US, Pakistan seek to restore normal relations

14:45, June 03, 2011      

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The Pakistani government formed an independent five-member commission on May 31 to probe the killing of Al Qaeda leader Osama Bin Laden by U.S. troops in Abbottabad. U.S.-Pakistan ties have fallen to a freezing point since Bin Laden's death. U.S. Secretary of State Hillary Rodham Clinton and Adm. Mike Mullen, chairman of the U.S. Joint Chiefs of Staff, recently made a joint visit to Pakistan in an attempt to repair the bilateral ties.

Mullen said on May 30 that this visit convinced him that Pakistani leaders will continue to cooperate with the United States in areas such as security and intelligence. Currently, the U.S. side still has a strong will to "cooperate" and the Pakistani side also shows an attitude of "cooperation." However, the killing of Bin Laden has made the mutual trust between more fragile, and it seems difficult for U.S.-Pakistan ties to return to normal.

In fact, the United States and Pakistan have maintained a strategic alliance based on complementary interests. The United States needs Pakistan's support in the Afghanistan War and Pakistan needs military and economic assistance from the United States. As for the Afghanistan issue, the "cooperation" between the United States and Pakistan cannot cover their differences in strategic interests.

A survey shows that 60 percent of Americans believed that U.S. troops in Afghanistan have already completed their mission after killing Bin Laden, and it is urgent for the Obama administration to gradually withdraw its military forces from Afghanistan and discuss the possibility of maintaining a "military presence" in Afghanistan after 2014.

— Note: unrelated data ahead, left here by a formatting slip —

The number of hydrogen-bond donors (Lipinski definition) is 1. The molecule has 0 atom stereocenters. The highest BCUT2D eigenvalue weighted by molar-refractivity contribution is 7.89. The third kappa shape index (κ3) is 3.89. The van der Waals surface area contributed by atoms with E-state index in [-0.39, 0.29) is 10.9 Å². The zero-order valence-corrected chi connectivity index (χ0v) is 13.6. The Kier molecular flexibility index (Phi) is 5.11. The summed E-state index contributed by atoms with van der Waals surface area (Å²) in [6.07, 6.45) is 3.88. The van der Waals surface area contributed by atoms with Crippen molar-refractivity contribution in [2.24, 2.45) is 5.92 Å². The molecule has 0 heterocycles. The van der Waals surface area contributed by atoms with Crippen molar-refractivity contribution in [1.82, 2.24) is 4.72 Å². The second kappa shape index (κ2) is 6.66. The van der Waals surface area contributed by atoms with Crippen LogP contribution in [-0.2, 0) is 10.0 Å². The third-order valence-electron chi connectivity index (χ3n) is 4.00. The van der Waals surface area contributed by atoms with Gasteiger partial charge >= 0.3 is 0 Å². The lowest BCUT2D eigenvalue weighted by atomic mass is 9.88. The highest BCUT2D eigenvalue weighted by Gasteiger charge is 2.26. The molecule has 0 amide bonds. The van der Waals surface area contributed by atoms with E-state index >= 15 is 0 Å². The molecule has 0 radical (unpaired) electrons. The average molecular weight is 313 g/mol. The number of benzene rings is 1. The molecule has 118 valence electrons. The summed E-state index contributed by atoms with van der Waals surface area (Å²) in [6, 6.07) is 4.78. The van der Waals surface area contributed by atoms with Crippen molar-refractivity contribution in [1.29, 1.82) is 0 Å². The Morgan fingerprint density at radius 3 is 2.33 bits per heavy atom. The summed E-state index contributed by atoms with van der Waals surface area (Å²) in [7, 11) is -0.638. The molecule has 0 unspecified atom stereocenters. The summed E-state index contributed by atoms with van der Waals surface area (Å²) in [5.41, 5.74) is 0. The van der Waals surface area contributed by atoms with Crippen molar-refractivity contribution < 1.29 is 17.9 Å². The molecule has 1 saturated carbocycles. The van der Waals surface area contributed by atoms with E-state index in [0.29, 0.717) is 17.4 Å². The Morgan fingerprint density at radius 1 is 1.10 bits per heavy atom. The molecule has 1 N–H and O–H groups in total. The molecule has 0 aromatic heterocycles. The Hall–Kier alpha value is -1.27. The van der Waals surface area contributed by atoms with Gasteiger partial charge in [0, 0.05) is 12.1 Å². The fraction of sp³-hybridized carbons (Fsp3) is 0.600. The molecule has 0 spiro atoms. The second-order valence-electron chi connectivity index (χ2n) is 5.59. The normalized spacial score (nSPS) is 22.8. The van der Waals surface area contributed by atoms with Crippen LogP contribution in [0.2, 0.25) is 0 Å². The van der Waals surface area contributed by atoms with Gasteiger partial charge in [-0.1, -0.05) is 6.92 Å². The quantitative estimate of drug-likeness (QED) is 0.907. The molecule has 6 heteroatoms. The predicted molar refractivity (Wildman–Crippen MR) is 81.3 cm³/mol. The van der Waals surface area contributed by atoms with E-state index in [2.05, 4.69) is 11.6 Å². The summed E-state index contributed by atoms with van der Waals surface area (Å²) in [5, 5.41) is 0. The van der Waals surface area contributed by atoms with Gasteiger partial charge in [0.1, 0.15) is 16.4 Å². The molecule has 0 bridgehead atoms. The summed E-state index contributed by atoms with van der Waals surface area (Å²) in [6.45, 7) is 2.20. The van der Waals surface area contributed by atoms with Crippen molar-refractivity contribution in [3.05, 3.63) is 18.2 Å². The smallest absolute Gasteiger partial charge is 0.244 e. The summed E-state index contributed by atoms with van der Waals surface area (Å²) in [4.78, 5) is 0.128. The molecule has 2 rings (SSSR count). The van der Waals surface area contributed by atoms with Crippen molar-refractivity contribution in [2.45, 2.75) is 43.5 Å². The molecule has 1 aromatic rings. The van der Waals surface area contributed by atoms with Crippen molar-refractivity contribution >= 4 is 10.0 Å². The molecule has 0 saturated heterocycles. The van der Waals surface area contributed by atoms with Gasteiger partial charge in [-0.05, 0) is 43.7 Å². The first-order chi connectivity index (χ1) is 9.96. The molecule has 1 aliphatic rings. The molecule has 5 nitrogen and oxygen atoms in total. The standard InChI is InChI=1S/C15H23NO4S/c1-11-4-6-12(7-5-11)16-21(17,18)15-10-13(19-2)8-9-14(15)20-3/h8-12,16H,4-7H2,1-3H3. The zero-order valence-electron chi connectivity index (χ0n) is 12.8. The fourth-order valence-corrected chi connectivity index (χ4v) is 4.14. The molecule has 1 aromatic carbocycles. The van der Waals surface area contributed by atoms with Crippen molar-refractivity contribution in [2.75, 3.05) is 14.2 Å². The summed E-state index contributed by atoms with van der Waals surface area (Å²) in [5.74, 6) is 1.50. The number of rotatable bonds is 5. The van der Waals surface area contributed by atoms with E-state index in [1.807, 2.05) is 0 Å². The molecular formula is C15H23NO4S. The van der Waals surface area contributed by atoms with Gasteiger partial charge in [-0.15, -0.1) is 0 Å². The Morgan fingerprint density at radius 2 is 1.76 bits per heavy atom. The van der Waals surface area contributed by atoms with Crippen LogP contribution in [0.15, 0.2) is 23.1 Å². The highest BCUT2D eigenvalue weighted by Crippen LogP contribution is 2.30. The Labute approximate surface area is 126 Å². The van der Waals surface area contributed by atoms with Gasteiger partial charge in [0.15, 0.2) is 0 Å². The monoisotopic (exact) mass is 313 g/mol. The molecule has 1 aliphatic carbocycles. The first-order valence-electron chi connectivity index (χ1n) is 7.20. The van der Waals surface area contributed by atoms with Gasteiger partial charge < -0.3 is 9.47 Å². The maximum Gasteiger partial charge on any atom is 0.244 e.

Pakistan needs to take into account Afghanistan's political situation and regional situation after the gradual withdrawal of U.S. military forces. Some U.S. military experts said that Pakistan regards Afghanistan as a place that gives it strategic depth in its confrontation with India. The experts criticized the U.S. government for using more mild consultations than serious accusations when dealing with the Pakistani government.

Another core issue in U.S.-Pakistan relations is the Haqqani network. An article on the front page of the Washington Post on May 30 called the Haqqani group a "resilient foe" and "the most feared insurgent family" for the United States on the battlefield. Firmly believing the Haqqani network is closely related to Al-Qaeda, the United States has been accusing the network for operating in the territory of Pakistan and maintaining contact with Pakistan's Inter-Services Intelligence. The United States has sent more troops and drones to east Afghanistan to combat the network. However, the strong resilience of the network still makes the United States deeply uneasy. Therefore, the United States has to seek help from Pakistan.

Afghanistan is frequently hit by bomb attacks under the Taliban's "spring offensive," and NATO also made several mistaken bombings that caused civilian casualties, arousing more public complaints. At present, although the date of the first withdrawal is approaching, the situation of the United States in Afghanistan is not optimistic. How to maintain and deepen the relationship with Pakistan has become the key factor that will help the United States to "get out of the trouble" in Afghanistan.

By Wang Tian, a reporter for People's Daily in the United States

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